“The Devil’s Payday” by W. C. Tuttle debuted in the 10 October 1922 edition of Short Stories, and the cover art hails from the 25 January 1923 issue. This was rendered by Remington Schulyer.
First and foremost, there are no stage’s held-up in this novel. (Nope. None.) No robberies, neither. No masked men. So, disregard the cover. (Wipe your mind clean. There you go !!! )
The tale takes place in a Western town called Wolf Point. It’s sheriff is “Paint” Harlan, and his deputy is “Whispering” Rombeau. (Why authors think that every fool in the West had nicknames, is beyond my ken. That aside…) The clear-cut painted villain is “Husky” Shane, a mountain of a man (because women never are mountains) and he is opening a new saloon, with gambling as corrupt they come. A rail-line is pushing in and through the town, so there is bound to be big business from them, and, the nearby miners.
Annoyed with facing competition, Shane has the competing saloon burned to the ground, and several perish in the flames, including a singing gal. Shane and his two evil companions remained behind in their saloon and talk about the crime, only to find that a drunken cowboy is still in their saloon. Turns out he ain’t all that drunk, and heard most of the conversation. Coincidentally, he was to be betrothed to the incinerated singing’ girl.
The cowboy calls out Shane, but is beaten badly, tossed out, and then vanishes. The sheriff, Harlan, goes to investigate, but Shane says he jumped horse and rode out of town. On a whim, the sheriff rides out and comes across a lady on a runaway horse, heading for the cliffs.
He saves her, only to find that she is a gal he saw ride in with “Zero” Dean (dumb ass nickname, sorry) whom is a gambler and gunman. Harlan notes several riders far out, and learns that they are after her and Dean, because they stumbled across the body of a dead man. Believing them to have killed the body, they hounded them. Dean appears on the scene and is unhappy that Harlan is present. Worse, he seems to know Harlan from a distant past, one that Harlan wishes to keep secret and buried….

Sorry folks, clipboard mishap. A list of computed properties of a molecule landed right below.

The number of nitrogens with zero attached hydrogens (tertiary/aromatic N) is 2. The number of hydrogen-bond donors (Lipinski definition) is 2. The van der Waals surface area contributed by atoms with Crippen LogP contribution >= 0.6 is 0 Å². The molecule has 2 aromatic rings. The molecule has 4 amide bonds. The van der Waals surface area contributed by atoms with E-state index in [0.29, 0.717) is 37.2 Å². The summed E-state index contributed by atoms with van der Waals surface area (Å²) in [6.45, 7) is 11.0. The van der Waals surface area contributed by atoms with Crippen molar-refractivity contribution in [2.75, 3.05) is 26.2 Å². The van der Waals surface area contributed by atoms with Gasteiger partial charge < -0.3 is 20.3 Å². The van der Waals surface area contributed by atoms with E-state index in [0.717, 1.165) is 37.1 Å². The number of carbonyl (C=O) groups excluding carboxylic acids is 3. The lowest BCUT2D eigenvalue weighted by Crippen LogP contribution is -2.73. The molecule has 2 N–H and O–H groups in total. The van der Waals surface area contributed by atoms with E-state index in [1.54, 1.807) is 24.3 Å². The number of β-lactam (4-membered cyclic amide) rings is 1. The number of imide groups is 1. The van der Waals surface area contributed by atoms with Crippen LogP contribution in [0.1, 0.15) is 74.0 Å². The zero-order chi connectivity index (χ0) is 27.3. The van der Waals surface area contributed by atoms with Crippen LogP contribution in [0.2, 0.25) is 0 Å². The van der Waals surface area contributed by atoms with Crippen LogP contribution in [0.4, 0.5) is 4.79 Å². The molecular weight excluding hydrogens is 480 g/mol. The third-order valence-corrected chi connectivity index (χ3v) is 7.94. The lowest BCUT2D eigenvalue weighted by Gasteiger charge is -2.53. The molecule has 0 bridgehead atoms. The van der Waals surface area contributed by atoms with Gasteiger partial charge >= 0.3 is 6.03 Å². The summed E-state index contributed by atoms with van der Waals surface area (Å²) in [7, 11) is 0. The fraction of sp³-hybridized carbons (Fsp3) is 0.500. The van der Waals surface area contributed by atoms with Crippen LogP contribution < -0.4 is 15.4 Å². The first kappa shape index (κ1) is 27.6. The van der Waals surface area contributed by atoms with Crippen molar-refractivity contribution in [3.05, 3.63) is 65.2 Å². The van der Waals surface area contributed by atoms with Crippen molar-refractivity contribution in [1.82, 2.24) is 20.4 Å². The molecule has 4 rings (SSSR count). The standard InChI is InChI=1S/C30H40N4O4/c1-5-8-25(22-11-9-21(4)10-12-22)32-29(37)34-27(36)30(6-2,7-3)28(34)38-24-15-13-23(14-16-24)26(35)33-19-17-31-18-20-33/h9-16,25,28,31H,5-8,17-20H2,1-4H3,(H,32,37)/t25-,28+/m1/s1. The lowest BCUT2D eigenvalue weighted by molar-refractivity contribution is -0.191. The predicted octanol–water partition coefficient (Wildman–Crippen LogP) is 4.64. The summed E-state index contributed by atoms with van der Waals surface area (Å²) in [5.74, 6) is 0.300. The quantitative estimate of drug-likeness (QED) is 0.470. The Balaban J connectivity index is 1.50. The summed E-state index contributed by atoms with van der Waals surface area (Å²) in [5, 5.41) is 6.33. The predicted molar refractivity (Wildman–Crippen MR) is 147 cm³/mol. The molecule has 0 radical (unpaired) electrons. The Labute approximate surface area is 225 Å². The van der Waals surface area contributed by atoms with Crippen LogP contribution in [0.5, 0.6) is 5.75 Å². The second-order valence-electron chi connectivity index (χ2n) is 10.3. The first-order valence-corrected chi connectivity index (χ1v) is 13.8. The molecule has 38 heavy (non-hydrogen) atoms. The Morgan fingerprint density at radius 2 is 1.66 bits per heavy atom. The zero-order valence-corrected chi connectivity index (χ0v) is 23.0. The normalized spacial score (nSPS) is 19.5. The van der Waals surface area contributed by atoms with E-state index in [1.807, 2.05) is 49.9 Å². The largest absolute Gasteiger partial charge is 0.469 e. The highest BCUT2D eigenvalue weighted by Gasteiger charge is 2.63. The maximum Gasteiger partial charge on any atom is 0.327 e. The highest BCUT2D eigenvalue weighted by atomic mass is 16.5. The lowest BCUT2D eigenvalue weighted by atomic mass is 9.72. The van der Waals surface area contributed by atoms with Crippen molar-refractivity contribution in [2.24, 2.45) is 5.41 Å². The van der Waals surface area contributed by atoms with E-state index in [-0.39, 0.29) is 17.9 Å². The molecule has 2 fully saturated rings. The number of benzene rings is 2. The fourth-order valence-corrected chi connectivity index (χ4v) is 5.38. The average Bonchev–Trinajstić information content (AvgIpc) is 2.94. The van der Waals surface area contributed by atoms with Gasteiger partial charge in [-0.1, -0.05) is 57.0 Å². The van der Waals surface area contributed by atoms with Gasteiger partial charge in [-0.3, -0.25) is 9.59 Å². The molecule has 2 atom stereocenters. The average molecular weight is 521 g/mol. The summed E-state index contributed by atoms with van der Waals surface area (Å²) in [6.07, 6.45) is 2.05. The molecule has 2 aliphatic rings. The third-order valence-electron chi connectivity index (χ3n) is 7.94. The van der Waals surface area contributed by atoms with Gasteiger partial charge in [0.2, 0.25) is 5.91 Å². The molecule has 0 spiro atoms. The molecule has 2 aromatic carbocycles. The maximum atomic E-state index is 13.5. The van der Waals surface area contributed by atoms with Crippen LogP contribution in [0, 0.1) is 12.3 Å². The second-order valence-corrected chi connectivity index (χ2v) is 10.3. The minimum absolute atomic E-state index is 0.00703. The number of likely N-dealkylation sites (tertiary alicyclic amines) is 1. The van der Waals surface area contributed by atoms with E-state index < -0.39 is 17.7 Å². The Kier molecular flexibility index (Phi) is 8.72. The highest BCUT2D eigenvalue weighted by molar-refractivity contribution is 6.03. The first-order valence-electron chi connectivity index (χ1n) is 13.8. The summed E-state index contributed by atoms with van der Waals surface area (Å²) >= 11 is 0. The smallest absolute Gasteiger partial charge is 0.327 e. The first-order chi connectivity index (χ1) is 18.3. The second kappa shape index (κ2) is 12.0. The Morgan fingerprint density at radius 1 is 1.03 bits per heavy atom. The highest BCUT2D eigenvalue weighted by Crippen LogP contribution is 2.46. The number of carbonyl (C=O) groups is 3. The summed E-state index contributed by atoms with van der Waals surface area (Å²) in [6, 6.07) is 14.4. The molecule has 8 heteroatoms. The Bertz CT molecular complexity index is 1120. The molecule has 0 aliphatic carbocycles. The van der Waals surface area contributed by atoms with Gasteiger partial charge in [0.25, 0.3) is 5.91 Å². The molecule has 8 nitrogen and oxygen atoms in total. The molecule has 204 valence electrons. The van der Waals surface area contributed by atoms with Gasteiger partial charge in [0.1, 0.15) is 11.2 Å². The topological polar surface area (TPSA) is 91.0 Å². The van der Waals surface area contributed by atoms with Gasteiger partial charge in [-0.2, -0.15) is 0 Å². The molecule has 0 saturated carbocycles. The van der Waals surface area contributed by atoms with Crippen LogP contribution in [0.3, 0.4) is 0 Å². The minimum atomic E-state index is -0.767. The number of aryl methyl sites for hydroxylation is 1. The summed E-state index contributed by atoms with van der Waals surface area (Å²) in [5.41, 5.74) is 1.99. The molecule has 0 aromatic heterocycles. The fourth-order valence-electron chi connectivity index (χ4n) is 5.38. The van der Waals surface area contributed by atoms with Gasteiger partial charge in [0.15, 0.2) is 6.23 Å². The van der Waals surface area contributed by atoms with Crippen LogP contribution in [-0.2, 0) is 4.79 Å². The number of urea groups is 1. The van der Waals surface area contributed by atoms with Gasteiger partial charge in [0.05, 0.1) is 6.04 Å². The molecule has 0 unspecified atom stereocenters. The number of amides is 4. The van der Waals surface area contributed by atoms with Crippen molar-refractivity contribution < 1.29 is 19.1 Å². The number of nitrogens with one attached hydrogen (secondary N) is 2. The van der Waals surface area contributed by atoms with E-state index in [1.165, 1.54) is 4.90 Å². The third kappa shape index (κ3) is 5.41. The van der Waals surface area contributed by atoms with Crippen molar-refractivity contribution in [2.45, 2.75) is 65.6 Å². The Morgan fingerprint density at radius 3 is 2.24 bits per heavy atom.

The pair ride away and Harlan remains behind to await the posse of cowboys, and informs them it was impossible for Dean or the girl to have killed the man, since they were still in town. The dead man? Yeah. Fellow that was hooked on the singin’-gal. He blabbed, and Shane had him plugged.
Story dissolves into mayhem in Shane’s saloon, fight between he and Harlan breaks out, and the whole town turns into an insane brawling mess, as Shane orders it to be demolished.
Realizing the melee won’t end until he catches or kills Shane, Harlan pursues him and kills his man. Zero Dean dies of a broken and battered body, confessing that he does know Harlan, as Dean was Harlan’s brother’s partner, and killed the brother, and that Harlan’s name is clear, as they realize that they mistook him for his brother as the killer of Dean’s mother, whom actually was Shane. (I think…? The whole confession was rather convoluted) And to mix things up further, we are tossed that the girl with Zero Dean is actually Husky Shane’s daughter, but, she doesn’t know it, and in the end, she’s not informed.
Of the three Tuttle books I’ve now read, this one was extremely weak, leaving me very disappointed.